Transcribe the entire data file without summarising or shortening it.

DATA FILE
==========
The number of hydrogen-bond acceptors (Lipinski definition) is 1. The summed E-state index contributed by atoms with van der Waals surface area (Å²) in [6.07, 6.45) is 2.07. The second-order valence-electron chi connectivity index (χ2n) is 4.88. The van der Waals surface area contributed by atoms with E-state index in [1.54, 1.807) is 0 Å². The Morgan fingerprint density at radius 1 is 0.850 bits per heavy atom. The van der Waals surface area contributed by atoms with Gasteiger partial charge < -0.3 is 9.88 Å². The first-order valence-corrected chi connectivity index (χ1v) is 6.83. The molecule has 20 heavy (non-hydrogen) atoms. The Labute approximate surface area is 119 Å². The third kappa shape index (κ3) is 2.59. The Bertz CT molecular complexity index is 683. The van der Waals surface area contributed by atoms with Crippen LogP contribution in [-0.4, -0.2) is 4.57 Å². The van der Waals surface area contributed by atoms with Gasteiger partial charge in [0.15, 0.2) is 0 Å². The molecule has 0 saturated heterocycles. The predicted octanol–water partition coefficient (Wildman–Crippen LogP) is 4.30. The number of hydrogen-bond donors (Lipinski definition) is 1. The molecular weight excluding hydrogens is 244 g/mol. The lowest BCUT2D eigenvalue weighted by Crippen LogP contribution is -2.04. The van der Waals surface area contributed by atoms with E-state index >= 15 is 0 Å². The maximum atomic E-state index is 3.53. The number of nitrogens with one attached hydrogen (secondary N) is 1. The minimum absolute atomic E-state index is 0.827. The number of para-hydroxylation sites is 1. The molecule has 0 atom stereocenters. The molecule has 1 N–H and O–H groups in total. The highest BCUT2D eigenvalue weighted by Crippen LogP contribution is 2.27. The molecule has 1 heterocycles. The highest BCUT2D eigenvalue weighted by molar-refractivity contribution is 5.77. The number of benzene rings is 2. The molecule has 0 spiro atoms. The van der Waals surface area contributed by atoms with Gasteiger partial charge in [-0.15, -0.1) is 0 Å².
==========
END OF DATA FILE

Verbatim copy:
The number of hydrogen-bond acceptors (Lipinski definition) is 1. The summed E-state index contributed by atoms with van der Waals surface area (Å²) in [6.07, 6.45) is 2.07. The second-order valence-electron chi connectivity index (χ2n) is 4.88. The van der Waals surface area contributed by atoms with E-state index in [1.54, 1.807) is 0 Å². The Morgan fingerprint density at radius 1 is 0.850 bits per heavy atom. The van der Waals surface area contributed by atoms with Gasteiger partial charge < -0.3 is 9.88 Å². The first-order valence-corrected chi connectivity index (χ1v) is 6.83. The molecule has 20 heavy (non-hydrogen) atoms. The Labute approximate surface area is 119 Å². The third kappa shape index (κ3) is 2.59. The Bertz CT molecular complexity index is 683. The van der Waals surface area contributed by atoms with Crippen LogP contribution in [-0.4, -0.2) is 4.57 Å². The van der Waals surface area contributed by atoms with Gasteiger partial charge in [0.15, 0.2) is 0 Å². The molecule has 0 saturated heterocycles. The predicted octanol–water partition coefficient (Wildman–Crippen LogP) is 4.30. The number of hydrogen-bond donors (Lipinski definition) is 1. The molecular weight excluding hydrogens is 244 g/mol. The lowest BCUT2D eigenvalue weighted by Crippen LogP contribution is -2.04. The van der Waals surface area contributed by atoms with E-state index >= 15 is 0 Å². The maximum atomic E-state index is 3.53. The number of nitrogens with one attached hydrogen (secondary N) is 1. The minimum absolute atomic E-state index is 0.827. The number of para-hydroxylation sites is 1. The molecule has 0 atom stereocenters. The molecule has 1 N–H and O–H groups in total. The highest BCUT2D eigenvalue weighted by Crippen LogP contribution is 2.27. The molecule has 1 heterocycles. The highest BCUT2D eigenvalue weighted by molar-refractivity contribution is 5.77. The number of benzene rings is 2. The molecule has 0 spiro atoms. The van der Waals surface area contributed by atoms with Gasteiger partial charge in [-0.15, -0.1) is 0 Å².